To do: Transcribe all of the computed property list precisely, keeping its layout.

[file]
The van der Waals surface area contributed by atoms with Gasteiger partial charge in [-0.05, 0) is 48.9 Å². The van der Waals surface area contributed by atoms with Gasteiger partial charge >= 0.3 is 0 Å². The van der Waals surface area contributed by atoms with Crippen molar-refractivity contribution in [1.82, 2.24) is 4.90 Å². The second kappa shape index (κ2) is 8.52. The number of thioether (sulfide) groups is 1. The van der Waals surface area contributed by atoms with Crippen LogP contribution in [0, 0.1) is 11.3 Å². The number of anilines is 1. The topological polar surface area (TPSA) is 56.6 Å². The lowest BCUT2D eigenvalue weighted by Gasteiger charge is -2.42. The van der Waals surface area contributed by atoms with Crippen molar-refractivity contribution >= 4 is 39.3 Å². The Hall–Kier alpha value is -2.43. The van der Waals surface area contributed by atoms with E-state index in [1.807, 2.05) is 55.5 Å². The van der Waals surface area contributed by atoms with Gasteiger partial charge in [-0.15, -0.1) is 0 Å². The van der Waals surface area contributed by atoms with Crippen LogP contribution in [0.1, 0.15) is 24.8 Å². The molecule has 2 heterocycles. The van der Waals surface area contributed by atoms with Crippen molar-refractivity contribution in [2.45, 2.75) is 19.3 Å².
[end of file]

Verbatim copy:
The van der Waals surface area contributed by atoms with Gasteiger partial charge in [-0.05, 0) is 48.9 Å². The van der Waals surface area contributed by atoms with Gasteiger partial charge >= 0.3 is 0 Å². The van der Waals surface area contributed by atoms with Crippen molar-refractivity contribution in [1.82, 2.24) is 4.90 Å². The second kappa shape index (κ2) is 8.52. The number of thioether (sulfide) groups is 1. The van der Waals surface area contributed by atoms with Crippen LogP contribution in [0, 0.1) is 11.3 Å². The number of anilines is 1. The topological polar surface area (TPSA) is 56.6 Å². The lowest BCUT2D eigenvalue weighted by Gasteiger charge is -2.42. The van der Waals surface area contributed by atoms with Crippen molar-refractivity contribution >= 4 is 39.3 Å². The Hall–Kier alpha value is -2.43. The van der Waals surface area contributed by atoms with E-state index in [1.807, 2.05) is 55.5 Å². The van der Waals surface area contributed by atoms with Gasteiger partial charge in [-0.15, -0.1) is 0 Å². The van der Waals surface area contributed by atoms with Crippen LogP contribution in [0.1, 0.15) is 24.8 Å². The molecule has 2 heterocycles. The van der Waals surface area contributed by atoms with Crippen molar-refractivity contribution in [2.45, 2.75) is 19.3 Å².